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The Daily Dispatch: may 15, 1861., [Electronic resource] 3 1 Browse Search
Southern Historical Society Papers, Volume 10. (ed. Reverend J. William Jones) 1 1 Browse Search
Col. Robert White, Confederate Military History, a library of Confederate States Military History: Volume 2.2, West Virginia (ed. Clement Anselm Evans) 1 1 Browse Search
The Daily Dispatch: July 6, 1861., [Electronic resource] 1 1 Browse Search
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Browsing named entities in The Daily Dispatch: may 15, 1861., [Electronic resource]. You can also browse the collection for J. Lyle Clark or search for J. Lyle Clark in all documents.

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d was a serious one, and his foot had to be amputated. A company of forty men, the advance guard of a large force, arrived at the Ferry from Tennessee this morning. It was rumored among the troops there that a regiment of six hundred men from Louisiana would arrive in a day or two. Squads of Baltimoreans pass the junction at Monocacy daily, on their way to Harper's Ferry or Richmond. A battalion of Baltimoreans, six hundred strong, will rendezvous Richmond in a few days. Capt. J. Lyle Clark, of the Independent Greys, was mentioned as their commander. A squad of eight men from the Forest Rangers, of Pikesville, passed here this morning on their way to Virginia. They were under the command of Capt. Nichols. A correspondent of the New York Commercial than makes known the views and intentions of Commodore Pendergrast: Commodore Pendergrast, flag-officer of the Cumberland, which lies at Old Point Comfort, is fully up to the work of keeping the blockade a rigid o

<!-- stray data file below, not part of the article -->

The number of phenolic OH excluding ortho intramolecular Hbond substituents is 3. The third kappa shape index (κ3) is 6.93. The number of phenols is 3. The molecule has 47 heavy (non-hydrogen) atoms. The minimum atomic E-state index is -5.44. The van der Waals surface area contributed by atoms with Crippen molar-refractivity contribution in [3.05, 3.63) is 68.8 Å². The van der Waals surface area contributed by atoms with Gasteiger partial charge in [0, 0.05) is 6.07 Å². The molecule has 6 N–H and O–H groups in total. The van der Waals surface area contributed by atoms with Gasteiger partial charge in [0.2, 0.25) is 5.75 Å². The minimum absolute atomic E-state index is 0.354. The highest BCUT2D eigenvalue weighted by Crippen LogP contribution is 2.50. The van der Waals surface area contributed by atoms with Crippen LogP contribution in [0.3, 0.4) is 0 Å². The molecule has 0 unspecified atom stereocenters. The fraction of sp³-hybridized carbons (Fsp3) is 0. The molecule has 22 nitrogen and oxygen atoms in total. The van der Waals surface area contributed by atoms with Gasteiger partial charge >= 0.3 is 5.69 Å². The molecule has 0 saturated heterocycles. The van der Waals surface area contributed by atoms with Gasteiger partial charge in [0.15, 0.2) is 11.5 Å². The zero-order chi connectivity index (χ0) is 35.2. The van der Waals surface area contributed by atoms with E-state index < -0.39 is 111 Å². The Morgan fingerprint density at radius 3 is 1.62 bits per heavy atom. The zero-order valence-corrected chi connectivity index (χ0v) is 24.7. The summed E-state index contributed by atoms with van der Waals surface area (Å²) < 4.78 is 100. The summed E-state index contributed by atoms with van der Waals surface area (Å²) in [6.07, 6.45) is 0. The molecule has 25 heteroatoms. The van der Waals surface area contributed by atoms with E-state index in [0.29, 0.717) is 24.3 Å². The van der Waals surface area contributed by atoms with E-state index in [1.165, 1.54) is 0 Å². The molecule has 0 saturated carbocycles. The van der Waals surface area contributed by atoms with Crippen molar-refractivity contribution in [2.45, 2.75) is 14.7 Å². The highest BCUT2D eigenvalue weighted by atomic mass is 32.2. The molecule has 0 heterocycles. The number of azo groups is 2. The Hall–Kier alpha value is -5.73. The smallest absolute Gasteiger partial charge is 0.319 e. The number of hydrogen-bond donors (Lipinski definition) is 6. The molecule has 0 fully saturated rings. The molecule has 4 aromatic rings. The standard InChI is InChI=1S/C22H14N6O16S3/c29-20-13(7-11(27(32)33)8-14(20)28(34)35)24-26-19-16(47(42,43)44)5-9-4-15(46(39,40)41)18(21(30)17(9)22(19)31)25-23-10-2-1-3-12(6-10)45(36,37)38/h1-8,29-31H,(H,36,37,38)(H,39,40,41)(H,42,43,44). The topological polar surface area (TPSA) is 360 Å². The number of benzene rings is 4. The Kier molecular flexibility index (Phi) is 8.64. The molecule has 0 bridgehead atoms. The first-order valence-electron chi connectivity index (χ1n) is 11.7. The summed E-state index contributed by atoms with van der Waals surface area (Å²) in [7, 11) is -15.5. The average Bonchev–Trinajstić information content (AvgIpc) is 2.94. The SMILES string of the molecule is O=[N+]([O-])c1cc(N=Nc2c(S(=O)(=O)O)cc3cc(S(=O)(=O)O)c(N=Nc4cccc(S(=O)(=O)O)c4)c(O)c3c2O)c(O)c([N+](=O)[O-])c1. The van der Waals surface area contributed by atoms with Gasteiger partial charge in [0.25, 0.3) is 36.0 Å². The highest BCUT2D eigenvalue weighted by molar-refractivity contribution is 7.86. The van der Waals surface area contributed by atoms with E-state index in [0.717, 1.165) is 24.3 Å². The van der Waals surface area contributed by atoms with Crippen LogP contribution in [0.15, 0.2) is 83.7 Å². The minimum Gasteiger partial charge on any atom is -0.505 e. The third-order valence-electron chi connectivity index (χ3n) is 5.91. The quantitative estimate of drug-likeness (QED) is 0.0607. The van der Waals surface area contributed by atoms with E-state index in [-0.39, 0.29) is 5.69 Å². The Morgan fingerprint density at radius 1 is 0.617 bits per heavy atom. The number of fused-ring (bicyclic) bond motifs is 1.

Attempted Poisoning. --On Wednesday some person sent a bottle of whiskey into the quarters of Captain Porter D. Tripp's company of volunteers, and all the men that drank thereof, thirteen in number, were made quite sick, so that the services of a physician were required. The companies under the command of Capts. Allen and Gordon, of the same regiment, (Clark's,) also received a bottle of liquor, and those who drank from it were made very sick. Surgeon Kennedy was called in and prescribed for the soldiers, purging them freely, and he thought that they would soon recover from its effects. It is not known from whom the liquor came.--Boston Traveler.